Monthly Archives: November 2012

I Sympathize With Moskoff

Sending the missive via special delivery, Saul Moskoff wrote to New York Herald Tribune education editor Fred Hechinger on December 9, 1953, apparently in conjunction with a planned article. He noted that he was enclosing the only photo he had available of himself, and then made a request: “If it is possible for your photographers to touch it up so as to remove the ‘bags’ from under my eyes, it might result in eliminating the possibility of frightening children who may happen to look at the page.”

Accessed at the New York City Municipal Archives.


A Question of Trust? Rabinowitz on Moskoff

You could trust Roy Cohn to come after you, Victor Rabinowitz told researcher Linda Cirino in the late 1970s. Dealing with Saul Moskoff was different. He could be just as trusted to come after you — just more insidiously. “Roy Cohn and Dick Arens working in Washington were killers. They came out ready to kill. Moskoff was not a killer,” Rabinowitz said.

Rabinowitz, one of the lawyers who defended the teachers, worked with Louis Boudin, representing a wide range of the people caught up in the mid-20th-century anti-communist investigations.

Moskoff “was always your friend. There was never any question about Cohn. He was your enemy. But Moskoff — I’m not sure which is better — he was always polite, he was always interested in protecting the rights of the teachers and everybody else. He had this law he had to enforce. … The brutality of the congressional committee approach was not ever present here. The result of course was exactly the same. …It all resulted in exactly the same thing. It made no difference. After a very short period everybody was aware that the interview with Moskoff would turn out to be exactly the same thing. I think we went there because we were all thinking in terms of preparing some kind of legal case, and legal cases did come out of this.”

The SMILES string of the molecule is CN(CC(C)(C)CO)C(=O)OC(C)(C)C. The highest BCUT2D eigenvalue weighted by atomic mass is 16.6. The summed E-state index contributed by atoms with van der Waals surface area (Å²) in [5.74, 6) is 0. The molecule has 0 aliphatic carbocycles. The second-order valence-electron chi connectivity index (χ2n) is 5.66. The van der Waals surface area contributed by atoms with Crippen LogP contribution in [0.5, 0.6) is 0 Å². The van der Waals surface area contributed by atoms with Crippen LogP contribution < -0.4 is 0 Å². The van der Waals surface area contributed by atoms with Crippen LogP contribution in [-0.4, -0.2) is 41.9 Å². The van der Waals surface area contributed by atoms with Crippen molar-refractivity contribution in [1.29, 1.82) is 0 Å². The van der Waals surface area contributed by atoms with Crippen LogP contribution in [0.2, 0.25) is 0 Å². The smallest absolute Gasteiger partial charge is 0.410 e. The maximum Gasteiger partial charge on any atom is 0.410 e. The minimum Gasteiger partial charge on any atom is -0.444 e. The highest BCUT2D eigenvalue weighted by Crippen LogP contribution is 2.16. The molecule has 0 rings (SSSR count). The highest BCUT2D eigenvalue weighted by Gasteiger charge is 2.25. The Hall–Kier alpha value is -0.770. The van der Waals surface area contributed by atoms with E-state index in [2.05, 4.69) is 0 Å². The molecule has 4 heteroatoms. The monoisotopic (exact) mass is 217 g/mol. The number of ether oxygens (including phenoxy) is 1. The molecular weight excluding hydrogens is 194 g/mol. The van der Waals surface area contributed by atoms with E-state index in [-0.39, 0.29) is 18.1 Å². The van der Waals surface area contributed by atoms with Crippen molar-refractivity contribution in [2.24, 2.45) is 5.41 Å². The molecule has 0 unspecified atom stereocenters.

Excerpted from taped interview by Linda Cirino of Victor Rabinowitz.

NYU Press Announces Priests of Our Democracy

Priests of Our Democracy: The Supreme Court, Academic Freedom, and the Anti-Communist Purge, by Marjorie Heins, is slated for February 2013 publication.  In the book, Heins focuses on the fight for academic freedom, and on the court decisions that grew out of the 20th century’s anti-communist teacher investigations. It tells the stories of the teachers whose lives were upended by them, and discusses the repercussions we still feel today. It’s available from NYU Press (
Two U.S. Supreme Court decisions growing out of New York state investigations bookended the struggle. The 1952 Adler decision rejected the claim that academic freedom provided teachers and professors with protection against being investigated for their political beliefs.  Years of court cases at all levels eventually chipped away at loyalty investigations and the refusal to acknowledge the primacy of academic freedom. In the 1967 Keyishian case the Court reversed Adler and declared that freedom “a special concern of the First Amendment, which does not tolerate laws that cast a pall of orthodoxy over the classroom.”    
Marjorie Heins is a civil liberties lawyer, writer, and teacher, and the founding director of the Free Expression Policy Project. She wrote the profile of Irving Mauer, one of the teachers whose cases she covers in Priests of Our Democracy, at our related site Dreamers & Fighters. You can read it at .